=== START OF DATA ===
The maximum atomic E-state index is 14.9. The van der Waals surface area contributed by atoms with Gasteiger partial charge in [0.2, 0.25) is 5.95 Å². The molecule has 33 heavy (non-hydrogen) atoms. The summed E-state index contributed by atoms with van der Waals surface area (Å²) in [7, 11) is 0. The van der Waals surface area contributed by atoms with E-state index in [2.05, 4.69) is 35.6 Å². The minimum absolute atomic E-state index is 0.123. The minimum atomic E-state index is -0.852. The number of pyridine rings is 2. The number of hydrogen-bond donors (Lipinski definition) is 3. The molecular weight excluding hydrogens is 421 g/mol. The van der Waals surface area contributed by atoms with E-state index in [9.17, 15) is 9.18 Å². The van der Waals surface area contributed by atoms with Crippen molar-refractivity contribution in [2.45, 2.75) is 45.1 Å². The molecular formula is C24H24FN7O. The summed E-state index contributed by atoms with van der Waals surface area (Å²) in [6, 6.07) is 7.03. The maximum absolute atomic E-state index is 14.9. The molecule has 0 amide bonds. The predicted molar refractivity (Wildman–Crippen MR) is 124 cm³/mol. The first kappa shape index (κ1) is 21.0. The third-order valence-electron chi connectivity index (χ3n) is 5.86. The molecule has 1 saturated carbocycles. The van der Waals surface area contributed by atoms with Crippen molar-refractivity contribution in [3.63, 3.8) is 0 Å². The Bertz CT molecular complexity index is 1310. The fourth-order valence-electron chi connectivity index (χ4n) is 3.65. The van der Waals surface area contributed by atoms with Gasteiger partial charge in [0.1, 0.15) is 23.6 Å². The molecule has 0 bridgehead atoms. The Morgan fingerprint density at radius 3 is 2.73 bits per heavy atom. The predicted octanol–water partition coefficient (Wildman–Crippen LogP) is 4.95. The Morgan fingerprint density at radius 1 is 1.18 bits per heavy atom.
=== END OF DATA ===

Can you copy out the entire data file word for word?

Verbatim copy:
The maximum atomic E-state index is 14.9. The van der Waals surface area contributed by atoms with Gasteiger partial charge in [0.2, 0.25) is 5.95 Å². The molecule has 33 heavy (non-hydrogen) atoms. The summed E-state index contributed by atoms with van der Waals surface area (Å²) in [7, 11) is 0. The van der Waals surface area contributed by atoms with E-state index in [2.05, 4.69) is 35.6 Å². The minimum absolute atomic E-state index is 0.123. The minimum atomic E-state index is -0.852. The number of pyridine rings is 2. The number of hydrogen-bond donors (Lipinski definition) is 3. The molecular weight excluding hydrogens is 421 g/mol. The van der Waals surface area contributed by atoms with E-state index in [9.17, 15) is 9.18 Å². The van der Waals surface area contributed by atoms with Crippen molar-refractivity contribution in [2.45, 2.75) is 45.1 Å². The molecular formula is C24H24FN7O. The summed E-state index contributed by atoms with van der Waals surface area (Å²) in [6, 6.07) is 7.03. The maximum absolute atomic E-state index is 14.9. The molecule has 0 amide bonds. The predicted molar refractivity (Wildman–Crippen MR) is 124 cm³/mol. The first kappa shape index (κ1) is 21.0. The third-order valence-electron chi connectivity index (χ3n) is 5.86. The molecule has 1 saturated carbocycles. The van der Waals surface area contributed by atoms with Crippen molar-refractivity contribution in [3.63, 3.8) is 0 Å². The Bertz CT molecular complexity index is 1310. The fourth-order valence-electron chi connectivity index (χ4n) is 3.65. The van der Waals surface area contributed by atoms with Gasteiger partial charge in [0.1, 0.15) is 23.6 Å². The molecule has 0 bridgehead atoms. The Morgan fingerprint density at radius 3 is 2.73 bits per heavy atom. The predicted octanol–water partition coefficient (Wildman–Crippen LogP) is 4.95. The Morgan fingerprint density at radius 1 is 1.18 bits per heavy atom.